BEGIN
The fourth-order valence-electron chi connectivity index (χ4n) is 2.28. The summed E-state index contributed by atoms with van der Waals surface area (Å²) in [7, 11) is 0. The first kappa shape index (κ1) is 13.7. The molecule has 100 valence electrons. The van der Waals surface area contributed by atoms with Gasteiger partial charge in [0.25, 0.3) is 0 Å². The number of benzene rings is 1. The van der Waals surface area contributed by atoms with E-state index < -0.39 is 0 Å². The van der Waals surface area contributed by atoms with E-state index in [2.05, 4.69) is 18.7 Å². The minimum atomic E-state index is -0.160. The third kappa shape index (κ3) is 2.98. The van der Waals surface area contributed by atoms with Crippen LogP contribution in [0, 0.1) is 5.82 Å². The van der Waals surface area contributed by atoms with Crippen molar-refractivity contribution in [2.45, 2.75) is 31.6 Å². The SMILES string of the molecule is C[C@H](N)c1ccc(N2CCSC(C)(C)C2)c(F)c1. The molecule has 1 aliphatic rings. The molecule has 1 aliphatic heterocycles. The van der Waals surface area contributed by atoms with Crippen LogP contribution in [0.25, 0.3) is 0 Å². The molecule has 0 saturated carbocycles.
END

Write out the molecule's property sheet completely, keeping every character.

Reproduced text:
The fourth-order valence-electron chi connectivity index (χ4n) is 2.28. The summed E-state index contributed by atoms with van der Waals surface area (Å²) in [7, 11) is 0. The first kappa shape index (κ1) is 13.7. The molecule has 100 valence electrons. The van der Waals surface area contributed by atoms with Gasteiger partial charge in [0.25, 0.3) is 0 Å². The number of benzene rings is 1. The van der Waals surface area contributed by atoms with E-state index < -0.39 is 0 Å². The van der Waals surface area contributed by atoms with E-state index in [2.05, 4.69) is 18.7 Å². The minimum atomic E-state index is -0.160. The third kappa shape index (κ3) is 2.98. The van der Waals surface area contributed by atoms with Crippen LogP contribution in [0, 0.1) is 5.82 Å². The van der Waals surface area contributed by atoms with Crippen molar-refractivity contribution in [2.45, 2.75) is 31.6 Å². The SMILES string of the molecule is C[C@H](N)c1ccc(N2CCSC(C)(C)C2)c(F)c1. The molecule has 1 aliphatic rings. The molecule has 1 aliphatic heterocycles. The van der Waals surface area contributed by atoms with Crippen LogP contribution in [0.25, 0.3) is 0 Å². The molecule has 0 saturated carbocycles.